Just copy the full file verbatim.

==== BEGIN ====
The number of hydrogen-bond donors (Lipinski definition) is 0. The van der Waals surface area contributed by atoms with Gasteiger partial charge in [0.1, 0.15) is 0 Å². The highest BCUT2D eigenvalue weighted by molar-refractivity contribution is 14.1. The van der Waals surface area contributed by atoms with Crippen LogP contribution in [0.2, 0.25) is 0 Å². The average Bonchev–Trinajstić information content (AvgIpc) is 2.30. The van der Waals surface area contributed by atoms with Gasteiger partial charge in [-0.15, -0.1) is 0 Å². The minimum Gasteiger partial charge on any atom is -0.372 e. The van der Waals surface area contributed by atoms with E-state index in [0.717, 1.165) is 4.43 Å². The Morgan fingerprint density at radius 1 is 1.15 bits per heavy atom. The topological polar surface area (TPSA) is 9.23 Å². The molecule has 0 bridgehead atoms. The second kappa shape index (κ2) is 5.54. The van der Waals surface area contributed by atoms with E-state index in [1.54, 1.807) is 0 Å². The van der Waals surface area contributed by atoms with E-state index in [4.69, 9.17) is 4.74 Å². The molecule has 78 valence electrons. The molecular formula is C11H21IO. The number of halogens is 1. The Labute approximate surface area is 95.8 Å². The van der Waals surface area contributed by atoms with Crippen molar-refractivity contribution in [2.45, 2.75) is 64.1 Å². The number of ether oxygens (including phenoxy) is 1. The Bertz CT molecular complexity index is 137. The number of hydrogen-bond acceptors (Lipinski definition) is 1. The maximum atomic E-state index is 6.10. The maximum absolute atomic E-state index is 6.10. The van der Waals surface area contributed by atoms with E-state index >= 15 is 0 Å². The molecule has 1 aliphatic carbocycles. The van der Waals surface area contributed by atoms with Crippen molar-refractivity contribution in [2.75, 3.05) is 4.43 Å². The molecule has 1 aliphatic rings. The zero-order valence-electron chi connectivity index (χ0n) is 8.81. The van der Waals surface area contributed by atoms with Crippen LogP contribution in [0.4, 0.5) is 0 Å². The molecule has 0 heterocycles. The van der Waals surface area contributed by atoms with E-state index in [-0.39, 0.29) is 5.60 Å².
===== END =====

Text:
The number of hydrogen-bond donors (Lipinski definition) is 0. The van der Waals surface area contributed by atoms with Gasteiger partial charge in [0.1, 0.15) is 0 Å². The highest BCUT2D eigenvalue weighted by molar-refractivity contribution is 14.1. The van der Waals surface area contributed by atoms with Crippen LogP contribution in [0.2, 0.25) is 0 Å². The average Bonchev–Trinajstić information content (AvgIpc) is 2.30. The van der Waals surface area contributed by atoms with Gasteiger partial charge in [-0.15, -0.1) is 0 Å². The minimum Gasteiger partial charge on any atom is -0.372 e. The van der Waals surface area contributed by atoms with E-state index in [0.717, 1.165) is 4.43 Å². The Morgan fingerprint density at radius 1 is 1.15 bits per heavy atom. The topological polar surface area (TPSA) is 9.23 Å². The molecule has 0 bridgehead atoms. The second kappa shape index (κ2) is 5.54. The van der Waals surface area contributed by atoms with E-state index in [1.54, 1.807) is 0 Å². The van der Waals surface area contributed by atoms with E-state index in [4.69, 9.17) is 4.74 Å². The molecule has 78 valence electrons. The molecular formula is C11H21IO. The number of halogens is 1. The Labute approximate surface area is 95.8 Å². The van der Waals surface area contributed by atoms with Crippen molar-refractivity contribution in [2.45, 2.75) is 64.1 Å². The number of ether oxygens (including phenoxy) is 1. The Bertz CT molecular complexity index is 137. The number of hydrogen-bond acceptors (Lipinski definition) is 1. The maximum atomic E-state index is 6.10. The maximum absolute atomic E-state index is 6.10. The van der Waals surface area contributed by atoms with E-state index >= 15 is 0 Å². The molecule has 1 aliphatic carbocycles. The van der Waals surface area contributed by atoms with Crippen molar-refractivity contribution in [2.75, 3.05) is 4.43 Å². The molecule has 1 aliphatic rings. The zero-order valence-electron chi connectivity index (χ0n) is 8.81. The van der Waals surface area contributed by atoms with Crippen LogP contribution in [0.4, 0.5) is 0 Å². The molecule has 0 heterocycles. The van der Waals surface area contributed by atoms with E-state index in [-0.39, 0.29) is 5.60 Å².